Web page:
Sandy Paul leads 20/20’s Atlanta office, bringing more than 20 years of experience in the commercial real estate space, including national leadership positions in real estate market research and thought leadership at Newmark, where he led the firm’s research platform.
Given the current state of the office market, how should office owners, developers, and investors manage their talent acquisition strategy?
For office market owners, developers, and investors, there might be the impulse to tighten the purse strings and slow new hiring. It’s true that due to current inflation and changes in the economy spurred by COVID, demand has slowed for office space. However, office occupiers are re-evaluating their staffing and space needs, and the cyclical nature of the sector suggests that now is the right time to fill talent gaps in preparation for the next investment and development cycle. The office market will not look the same as it did pre-COVID, but there will still be a need for new development and repositioned assets, which requires experienced and talented professionals. Competing with excellence for the available market share will be more important than ever.
What is the impact of return-to-office policies?
According to Newmark market research, even as the U.S. office market saw the Class A vacancy rate increase 1.7 percentage points over the past year, office-using employment has been growing. Return-to-office mandates will move some of these professionals out of remote work situations and back into leased space. For owners of office assets, retaining or hiring experienced professionals to help determine which assets are most likely to outperform in the years ahead and capture this market share is essential to a successful business plan.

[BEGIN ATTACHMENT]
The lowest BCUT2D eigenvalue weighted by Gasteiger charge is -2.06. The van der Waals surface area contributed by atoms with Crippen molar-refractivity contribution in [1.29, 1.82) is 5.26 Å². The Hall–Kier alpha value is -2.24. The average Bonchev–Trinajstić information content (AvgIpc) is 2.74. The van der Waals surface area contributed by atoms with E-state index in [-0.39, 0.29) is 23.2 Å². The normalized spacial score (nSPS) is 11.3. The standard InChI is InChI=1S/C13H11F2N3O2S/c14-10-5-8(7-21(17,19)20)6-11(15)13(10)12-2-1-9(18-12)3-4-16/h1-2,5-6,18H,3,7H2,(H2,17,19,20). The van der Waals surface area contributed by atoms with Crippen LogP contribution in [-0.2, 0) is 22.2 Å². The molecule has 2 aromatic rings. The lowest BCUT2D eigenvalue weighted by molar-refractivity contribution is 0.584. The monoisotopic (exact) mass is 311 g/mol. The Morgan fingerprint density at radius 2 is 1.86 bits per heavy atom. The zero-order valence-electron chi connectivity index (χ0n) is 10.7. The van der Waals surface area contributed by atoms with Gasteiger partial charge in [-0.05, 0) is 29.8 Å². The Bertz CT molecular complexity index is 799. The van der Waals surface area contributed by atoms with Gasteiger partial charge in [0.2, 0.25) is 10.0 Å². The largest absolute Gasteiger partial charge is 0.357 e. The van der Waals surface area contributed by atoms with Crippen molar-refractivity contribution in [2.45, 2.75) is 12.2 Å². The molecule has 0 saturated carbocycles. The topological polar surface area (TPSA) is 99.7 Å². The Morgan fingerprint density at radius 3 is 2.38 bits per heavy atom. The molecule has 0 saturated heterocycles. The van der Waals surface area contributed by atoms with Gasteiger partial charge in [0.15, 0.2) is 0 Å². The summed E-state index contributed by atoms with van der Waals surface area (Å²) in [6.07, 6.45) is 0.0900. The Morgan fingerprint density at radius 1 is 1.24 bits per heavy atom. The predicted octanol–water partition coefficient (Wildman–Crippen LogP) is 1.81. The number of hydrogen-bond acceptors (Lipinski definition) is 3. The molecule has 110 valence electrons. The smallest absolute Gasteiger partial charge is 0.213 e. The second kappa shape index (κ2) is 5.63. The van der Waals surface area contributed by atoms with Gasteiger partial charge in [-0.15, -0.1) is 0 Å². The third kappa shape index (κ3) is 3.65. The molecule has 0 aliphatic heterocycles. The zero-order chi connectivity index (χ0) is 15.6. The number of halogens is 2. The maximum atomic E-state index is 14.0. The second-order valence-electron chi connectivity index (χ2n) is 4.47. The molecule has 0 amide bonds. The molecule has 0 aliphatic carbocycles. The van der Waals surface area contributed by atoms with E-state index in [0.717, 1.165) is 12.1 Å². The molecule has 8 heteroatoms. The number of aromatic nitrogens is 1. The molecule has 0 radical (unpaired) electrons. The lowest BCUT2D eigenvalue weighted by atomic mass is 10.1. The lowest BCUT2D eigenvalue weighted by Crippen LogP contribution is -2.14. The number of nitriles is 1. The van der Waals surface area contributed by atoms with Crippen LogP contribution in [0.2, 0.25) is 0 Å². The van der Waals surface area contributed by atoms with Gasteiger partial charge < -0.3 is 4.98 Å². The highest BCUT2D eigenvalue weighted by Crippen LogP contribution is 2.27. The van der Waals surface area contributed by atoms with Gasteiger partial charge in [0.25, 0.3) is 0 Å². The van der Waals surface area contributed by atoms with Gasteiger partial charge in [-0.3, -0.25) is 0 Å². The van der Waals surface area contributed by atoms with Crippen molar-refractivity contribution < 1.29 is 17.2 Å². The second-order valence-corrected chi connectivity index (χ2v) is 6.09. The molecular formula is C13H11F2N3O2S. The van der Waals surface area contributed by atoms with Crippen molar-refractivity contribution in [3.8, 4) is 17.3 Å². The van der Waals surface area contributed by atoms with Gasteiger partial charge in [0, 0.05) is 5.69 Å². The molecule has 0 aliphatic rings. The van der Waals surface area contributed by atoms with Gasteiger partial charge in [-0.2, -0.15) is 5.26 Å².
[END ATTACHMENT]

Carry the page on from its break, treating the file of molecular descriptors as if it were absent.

Outside the office sector, where else do you see a rising need for real estate talent?
Companies in the industrial sector should give serious thought to how they can augment the talent in their ranks. The picture for industrial is more complex—the industrial market decelerated after strong performance in the early stages of the pandemic. U.S. industrial market absorption measured 45 million square feet in the second quarter of 2023, outpaced by 110 million square feet of new deliveries. This activity pushed vacancy up to 4.6%, but that is still well below the long-term average, and the average rent continues to rise. Firms should keep this in mind as they consider the future of their professional staff. Having experienced leasing and sales agents on the team who can claim an outsized share of the existing market demand is important for investors’ long-term success.
The multifamily sector has been strong throughout the last several years. Can you provide your insights into what the future holds and how this will impact employment and hiring in this arena?